Electric aggregation once again wil be a choice for rural voters in La Salle County and now Bureau County.
Rural voters in both counties will see the April 9 ballot question “Shall (your county) have the authority to arrange for the supply of electricity for its rural residential and small commercial retail customers who have not opted out of such program?”
If passed, the county boards would be tasked with hiring a private electric aggregator which would negotiate on behalf of most rural residents for cheaper electric rates on the open market in a process called electric aggregation.
Electric aggregation will be facilitated the same way regardless of the county. Also, those rural residents who belong to the Corn Belt energy co-op in both counties will be allowed to vote, but they do not qualify for aggregation.
Another caveat is voters living within municipalities will not vote on the issue.
Illinois Commerce Commission defines municipal aggregation as a process in which a government body acts on behalf of its constituents in procuring electricity, either directly or through a third party, in order to get the cheaper bulk rate.
If that aggregator finds a rate lower than what Ameren or ComEd is charging, then the aggregator signs a contract (usually about one year) with the power provider charging the lowest cost. Then the aggregator monitors the supplier and utility performance, and renegotiates the contract, if needed.
And if the aggregator cannot find a cheaper rate, the aggregator signs on with Ameren or ComEd. Either way, property owners will get the lowest price available on the electric market.
Referenda in both counties will have an opt-out option. This would allow individuals to remove themselves from the aggregation and stay on the Ameren default electricity rate, or pursue other purchasing options on their own.
A large effort to halt Rock Island Clean Line from building a massive high-voltage electric line through northern La Salle County and parts of Bureau County may have caused the referendum to fail in La Salle County’s last election. The question was defeated 7,799 to 6,730.
The two issues are completely separate. Rock Island Clean Line producers are applying for public utility status so that their company can gain the power of eminent domain to construct a high-voltage power line through northern La Salle County and part of Bureau County. Whether they are successful depends on the Illinois Commerce Commission, not either county board or voters.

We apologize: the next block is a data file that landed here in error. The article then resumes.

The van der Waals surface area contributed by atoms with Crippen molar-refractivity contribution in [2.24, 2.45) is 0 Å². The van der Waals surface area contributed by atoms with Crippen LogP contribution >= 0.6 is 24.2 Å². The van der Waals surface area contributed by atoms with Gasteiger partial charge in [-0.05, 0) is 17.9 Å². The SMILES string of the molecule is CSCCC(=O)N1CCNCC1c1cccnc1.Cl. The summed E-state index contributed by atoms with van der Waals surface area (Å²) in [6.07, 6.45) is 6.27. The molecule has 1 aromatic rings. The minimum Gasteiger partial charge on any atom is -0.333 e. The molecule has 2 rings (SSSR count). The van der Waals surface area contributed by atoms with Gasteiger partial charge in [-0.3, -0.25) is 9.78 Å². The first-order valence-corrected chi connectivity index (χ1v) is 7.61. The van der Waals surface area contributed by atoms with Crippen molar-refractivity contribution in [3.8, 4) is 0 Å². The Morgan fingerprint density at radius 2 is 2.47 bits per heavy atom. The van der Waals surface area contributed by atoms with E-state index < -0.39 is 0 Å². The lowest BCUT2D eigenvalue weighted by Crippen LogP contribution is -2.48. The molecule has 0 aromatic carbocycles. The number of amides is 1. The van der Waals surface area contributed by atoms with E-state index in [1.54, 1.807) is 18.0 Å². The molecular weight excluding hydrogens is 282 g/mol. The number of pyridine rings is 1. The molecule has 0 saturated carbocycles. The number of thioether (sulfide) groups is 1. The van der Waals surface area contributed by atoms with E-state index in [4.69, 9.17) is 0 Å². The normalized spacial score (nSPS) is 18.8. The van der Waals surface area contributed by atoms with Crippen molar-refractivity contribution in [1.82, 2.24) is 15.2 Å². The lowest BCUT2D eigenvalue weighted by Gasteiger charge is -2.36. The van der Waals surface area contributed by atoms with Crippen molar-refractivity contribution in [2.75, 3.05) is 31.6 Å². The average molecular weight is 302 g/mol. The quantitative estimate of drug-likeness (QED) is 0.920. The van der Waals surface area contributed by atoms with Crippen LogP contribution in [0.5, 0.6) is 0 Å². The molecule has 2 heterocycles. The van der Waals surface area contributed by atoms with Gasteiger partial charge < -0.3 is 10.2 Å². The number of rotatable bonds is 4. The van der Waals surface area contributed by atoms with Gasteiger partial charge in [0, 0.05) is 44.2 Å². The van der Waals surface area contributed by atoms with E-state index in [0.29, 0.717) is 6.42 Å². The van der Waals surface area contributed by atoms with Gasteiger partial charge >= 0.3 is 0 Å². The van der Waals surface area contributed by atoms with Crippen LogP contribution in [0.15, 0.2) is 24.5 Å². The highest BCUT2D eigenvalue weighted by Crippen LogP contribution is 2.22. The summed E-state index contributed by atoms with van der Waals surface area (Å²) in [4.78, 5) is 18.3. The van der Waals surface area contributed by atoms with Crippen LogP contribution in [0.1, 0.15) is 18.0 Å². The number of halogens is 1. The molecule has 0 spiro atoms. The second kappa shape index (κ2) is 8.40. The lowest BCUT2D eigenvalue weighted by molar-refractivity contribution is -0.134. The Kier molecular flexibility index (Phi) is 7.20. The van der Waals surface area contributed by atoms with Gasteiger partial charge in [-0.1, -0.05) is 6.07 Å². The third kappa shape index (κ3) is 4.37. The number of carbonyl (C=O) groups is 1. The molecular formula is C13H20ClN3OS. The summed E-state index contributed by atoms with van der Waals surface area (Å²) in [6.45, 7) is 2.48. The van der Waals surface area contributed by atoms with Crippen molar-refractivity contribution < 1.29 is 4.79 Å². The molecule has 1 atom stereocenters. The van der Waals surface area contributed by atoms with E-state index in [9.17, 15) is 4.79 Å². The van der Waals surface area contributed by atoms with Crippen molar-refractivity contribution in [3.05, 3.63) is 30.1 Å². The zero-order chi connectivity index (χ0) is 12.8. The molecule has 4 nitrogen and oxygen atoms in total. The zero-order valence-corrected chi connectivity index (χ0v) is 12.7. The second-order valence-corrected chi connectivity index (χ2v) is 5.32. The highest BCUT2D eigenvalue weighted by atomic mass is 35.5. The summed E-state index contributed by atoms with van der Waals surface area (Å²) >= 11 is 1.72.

Consequently, La Salle County Board’s development committee chairman Stephen Abel (D-Mendota) and fellow board members thought it prudent to put the question back on the ballot in case voters mistakenly thought they were voting on the Clean Line project.
“That was a big part of putting it back on the ballot,” Abel said. “There were people confusing it with what the clean line company is trying to do.
“We also felt that putting it back on the ballot one more time would give people more time to do their own research in case they changed their minds,” Abel added.
Bureau County board chairman Dale Anderson said his fellow board members voted to place the question on the ballot to give voters an opportunity to save money on their electric bills.
“We know of a lot of villages and cities that have had some savings so we wanted to put it out to the voters to see if they would want this,” Anderson said.
By aggregating all the residential and small business electricity accounts into a single buying group, county officials expect lower rates from suppliers competing against ComEd and Ameren for business. ComEd and Ameren will still deliver the electricity through its existing infrastructure, but the source of the power changes with a new supplier.
One aggregation company that will likely be hired by either county is Rock River Energy Services, Co.
Mike Mudge, owner of Rock River, said his company has 18 to 20 different energy suppliers competing for his clientele.
“The intent of aggregation is to save some people money so they can keep their dollars at home,” Mudge said. “The more suppliers you have competing the lower the price for consumers.”
Mudge says Rock River already purchases power for local residents in municipalities such as La Salle, Spring Valley and Walnut.
None of these municipalities are given individual energy use data that one will find on their electric bills. Instead, government bodies are only able to view broad demographics that show how much energy is being used in order to determine if they are getting a good deal.
Mudge said when he presents governing bodies energy contract information he offers them the option of purchasing green energy. Currently, Illinois law requires about 15 percent of all energy available to consumers to come from environmentally-friendly sources such as wind, solar and water as opposed to nuclear and coal.
But county boards and city leaders may ask the aggregator for energy that is developed using a higher percentage of renewable resources. However, using renewable energy sources as opposed to using coal and nuclear power is far more expensive for consumers and typically isn’t requested by downstate counties.
Lastly, some aggregators and taxing bodies can create special deals known as “civic contributions.” This is when the aggregator, at the request of the government body, adds an additional cost to each kilowatt hour used by consumers. The revenue from this “fee” is then directed into municipal or county coffers.
“It’s essentially a hidden tax but no one locally does this because they really just want to give their residents the cheapest rates on the market,” Mudge said.
Abel and Anderson both were unaware of civic contributions and said they did not intend to implement them if voters vote yes on the issue.
Kevin Caufield can be reached at (815) 220-6932 or email@example.com.